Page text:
HT May 1969 – July 1970

RELEASED on 12 June, 1969, the HT’s mild facelift belied the under-bonnet changes. Externally, upgrades were minor, with a new grille and enlarged tail-lights shared with the sedan. Plans to extend the tail-lights into the bootlid were again vetoed due to cost, as was a front and rear spoiler kit. Although Ted Schroeder’s bonnet ‘power domes’ that had been designed for the HK made production for the HT GTS, stylists could do little else except shift badges and fiddle with the striping.

Bigger changes occurred inside the cabin, with revisions by David Veltman and Noel Bedford addressing criticism of the tachometer’s placement on the centre console, moving it to the dashboard and deleting the HK’s strip speedo altogether.

The big news was the introduction of the 253ci Holden V8, previewed in the striking RD001 Hurricane concept car. Backed by either a four-speed manual or Powerglide auto, it was optional across the Monaro range. The Chev 307 remained available with a Powerglide only, until stocks ran dry in November 1969, when it was replaced by the locally built 308ci V8.

The 327 bowed out with the HK, replaced by the big 350ci V8 in August, again sourced from Chevrolet. The largest engine option remained exclusive to the Monaro GTS, which became Holden’s homologation special. Wheels magazine returned a 125mph top speed and 15.6-second quartermile in October 1969, the same month Colin Bond and Tony Roberts took out the Hardie-Ferodo 500 at Bathurst.

Monaro, Monaro GTS coupe: 14,437 units

Monaro, Monaro G, Monaro Monaro GTS TS coupe: 6147 units 7 units

HG July 1970 – July 1971

THE HG Monaro range received the usual upgrades, including an ABS plastic grille and new tail-lights, but by 1970, the sheen was dulling from Holden’s hero coupe. Sales were flagging, and although John Bagshaw had a 360-horsepower Camaro Z28 V8 backed by a Muncie four-speed fitted to a test car, the performance focus within the company had shifted to the smaller, lighter Torana GTR XU-1.

The focus on luxury meant the GTS received softer, Kingswood-spec spring rates underneath, while externally the stripe package remained available but became optional. Disc brakes became standard fitment on V8-optioned cars for the first time, although the NSW Government had made them a legislative requirement from 1969.

Aside from the GTS 350, Aussie engines featured across the board, along with Holden’s new Tri-Matic three-speed auto, which slid into the range late in the HT’s run, coming on stream from May 1970.

HOLDEN’S NEW TRI-MATIC THREESPEED AUTO SLID INTO THE RANGE LATE IN THE HT’S RUN

Monaro, Monaro LS, Monaro GTS coupe: 13,872 units SS sedan: 2800 units Monaro GTS sedan: Unknown as these were included in Kingswood numbers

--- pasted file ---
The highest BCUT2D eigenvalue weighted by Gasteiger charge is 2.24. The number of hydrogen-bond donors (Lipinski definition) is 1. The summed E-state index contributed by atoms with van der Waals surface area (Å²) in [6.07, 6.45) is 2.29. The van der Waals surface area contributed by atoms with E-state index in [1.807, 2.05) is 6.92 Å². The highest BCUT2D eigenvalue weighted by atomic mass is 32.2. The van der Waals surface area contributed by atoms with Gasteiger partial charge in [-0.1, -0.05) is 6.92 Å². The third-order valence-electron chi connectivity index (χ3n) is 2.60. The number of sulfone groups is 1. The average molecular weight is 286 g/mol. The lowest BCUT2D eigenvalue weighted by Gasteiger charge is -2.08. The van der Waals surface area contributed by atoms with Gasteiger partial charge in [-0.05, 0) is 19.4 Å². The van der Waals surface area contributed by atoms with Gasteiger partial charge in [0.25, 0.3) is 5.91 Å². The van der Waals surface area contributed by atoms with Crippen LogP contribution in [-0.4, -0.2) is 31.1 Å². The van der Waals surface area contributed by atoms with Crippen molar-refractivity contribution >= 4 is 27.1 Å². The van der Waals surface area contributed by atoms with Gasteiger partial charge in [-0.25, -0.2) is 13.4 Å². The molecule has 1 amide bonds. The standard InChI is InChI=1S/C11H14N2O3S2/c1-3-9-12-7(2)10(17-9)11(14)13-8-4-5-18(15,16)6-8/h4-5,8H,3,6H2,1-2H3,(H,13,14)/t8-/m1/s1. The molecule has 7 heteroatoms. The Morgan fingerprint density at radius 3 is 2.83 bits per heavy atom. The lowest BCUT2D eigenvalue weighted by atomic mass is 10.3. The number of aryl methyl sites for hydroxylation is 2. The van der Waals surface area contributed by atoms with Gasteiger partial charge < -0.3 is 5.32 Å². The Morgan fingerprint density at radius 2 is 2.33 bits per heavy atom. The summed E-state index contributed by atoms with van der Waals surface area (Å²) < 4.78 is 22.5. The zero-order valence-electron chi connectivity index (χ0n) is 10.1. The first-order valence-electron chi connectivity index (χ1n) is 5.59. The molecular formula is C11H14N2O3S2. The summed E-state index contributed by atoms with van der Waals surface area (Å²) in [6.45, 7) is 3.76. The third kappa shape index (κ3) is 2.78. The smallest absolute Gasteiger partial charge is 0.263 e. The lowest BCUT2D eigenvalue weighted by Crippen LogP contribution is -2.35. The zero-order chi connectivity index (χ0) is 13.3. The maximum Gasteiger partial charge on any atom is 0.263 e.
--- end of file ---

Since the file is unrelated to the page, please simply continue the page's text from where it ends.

HQ July 1971 – October 1974

WORK on the HQ sedan, wagon and Statesman began in April 1968, with commercial and Monaro variants following soon after. The famous Leo Pruneau replaced project lead John Schinella in June 1969, while under them, Assistant Chief Designer Phil Zmood was replaced by Peter Nankervis after Zmood left to lead the LH Torana project. Peter Arcadipane, who went on to design Ford’s beloved Concorde show van, was also among the HQ styling team. With so much talent, is it any wonder the HQ was a success? Pruneau worked on the nose cone, settling on three variants; a simple design for the Belmont/Kingswood/Monaro, quad-headlights for the Premier/Monaro LS, and a Pontiacstyle split grille for the Statesman. With the Monaro’s front styling inextricably linked with that of the sedan, the team spent a great deal of time working the unique rear end.

Zmood had pushed for a ‘fast’ daylight opening, but Joe Schemansky felt compelled to go with Detroit’s preference for a ‘formal’ roofline. preference for a formal roofline. Zmood’s giant, wraparound rear window, later seen on the 1975 Firebird/Camaro twins, would make production, albeit with the size dramatically reduced.

The HQ’s basic design was finalised mid 1969, on track for release in July 1971. The base Monaro remained a Kingswood in all but name, with the standard engine growing to a 173ci six, still backed by a three-speed manual. The Premier-spec Monaro LS added some sophistication to the range, with the base offering a 202ci six, with options for the 253 or 308, plus 216 examples receiving the Chevy 350.

The Monaro GTS returned with no six-cylinder and three V8s on offer; the 253 and 308, with the 350 backed by a heavy-duty Muncie four-speed or Turbo 400 auto. John Schinella’s Pontiac influence permeated throughout the GTS, with Pontiac Rally II-style wheels, a 1970 Firebird steering wheel and turned metal finish on the dashboard.

Following the success of the Holden SS – a limited edition, Belmont-based 253 V8 sedan available in three lairy colours and a funky stripe lairy colours and a funky stripe kit – e kit – Holden expanded the Monaro range to include a four-door version for the first time. Available from March 1973, the Monaro GTS sedan reflected the coupe range in terms of engine options and specifications, and heralded the return of stripes to the entire Monaro GTS range.

Upgrades throughout the life of the HQ catered to various ADR rules that came in during the early 1970s, including the introduction of metric speedos and amber front turn signals. The HQ remained on the market for an unprecedented length of time, partly due to the surprise success of the shape, but also because the cancelled HV Holden project had tied up valuable resources at the Tech Centre.